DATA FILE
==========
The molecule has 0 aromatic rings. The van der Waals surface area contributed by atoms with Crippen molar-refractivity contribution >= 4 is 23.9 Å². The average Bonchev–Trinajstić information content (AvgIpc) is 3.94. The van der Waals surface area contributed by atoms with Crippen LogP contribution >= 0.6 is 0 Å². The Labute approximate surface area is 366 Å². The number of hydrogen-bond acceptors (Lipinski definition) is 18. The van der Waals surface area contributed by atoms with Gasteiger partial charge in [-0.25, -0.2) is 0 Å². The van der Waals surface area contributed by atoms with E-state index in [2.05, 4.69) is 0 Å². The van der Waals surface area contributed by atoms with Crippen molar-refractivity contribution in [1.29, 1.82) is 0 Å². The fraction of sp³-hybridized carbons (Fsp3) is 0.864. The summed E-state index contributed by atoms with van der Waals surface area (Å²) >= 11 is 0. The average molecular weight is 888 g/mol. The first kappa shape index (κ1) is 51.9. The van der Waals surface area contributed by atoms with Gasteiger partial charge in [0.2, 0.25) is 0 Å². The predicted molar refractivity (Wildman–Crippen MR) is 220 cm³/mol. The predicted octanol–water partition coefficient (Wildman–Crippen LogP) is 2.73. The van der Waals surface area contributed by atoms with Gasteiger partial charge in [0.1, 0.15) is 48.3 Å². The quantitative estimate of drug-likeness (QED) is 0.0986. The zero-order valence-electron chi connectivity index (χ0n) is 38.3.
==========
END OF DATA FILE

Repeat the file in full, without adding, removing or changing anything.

The molecule has 0 aromatic rings. The van der Waals surface area contributed by atoms with Crippen molar-refractivity contribution >= 4 is 23.9 Å². The average Bonchev–Trinajstić information content (AvgIpc) is 3.94. The van der Waals surface area contributed by atoms with Crippen LogP contribution >= 0.6 is 0 Å². The Labute approximate surface area is 366 Å². The number of hydrogen-bond acceptors (Lipinski definition) is 18. The van der Waals surface area contributed by atoms with Gasteiger partial charge in [-0.25, -0.2) is 0 Å². The van der Waals surface area contributed by atoms with E-state index in [2.05, 4.69) is 0 Å². The van der Waals surface area contributed by atoms with Crippen molar-refractivity contribution in [1.29, 1.82) is 0 Å². The fraction of sp³-hybridized carbons (Fsp3) is 0.864. The summed E-state index contributed by atoms with van der Waals surface area (Å²) >= 11 is 0. The average molecular weight is 888 g/mol. The first kappa shape index (κ1) is 51.9. The van der Waals surface area contributed by atoms with Gasteiger partial charge in [0.2, 0.25) is 0 Å². The predicted molar refractivity (Wildman–Crippen MR) is 220 cm³/mol. The predicted octanol–water partition coefficient (Wildman–Crippen LogP) is 2.73. The van der Waals surface area contributed by atoms with Gasteiger partial charge in [0.1, 0.15) is 48.3 Å². The quantitative estimate of drug-likeness (QED) is 0.0986. The zero-order valence-electron chi connectivity index (χ0n) is 38.3.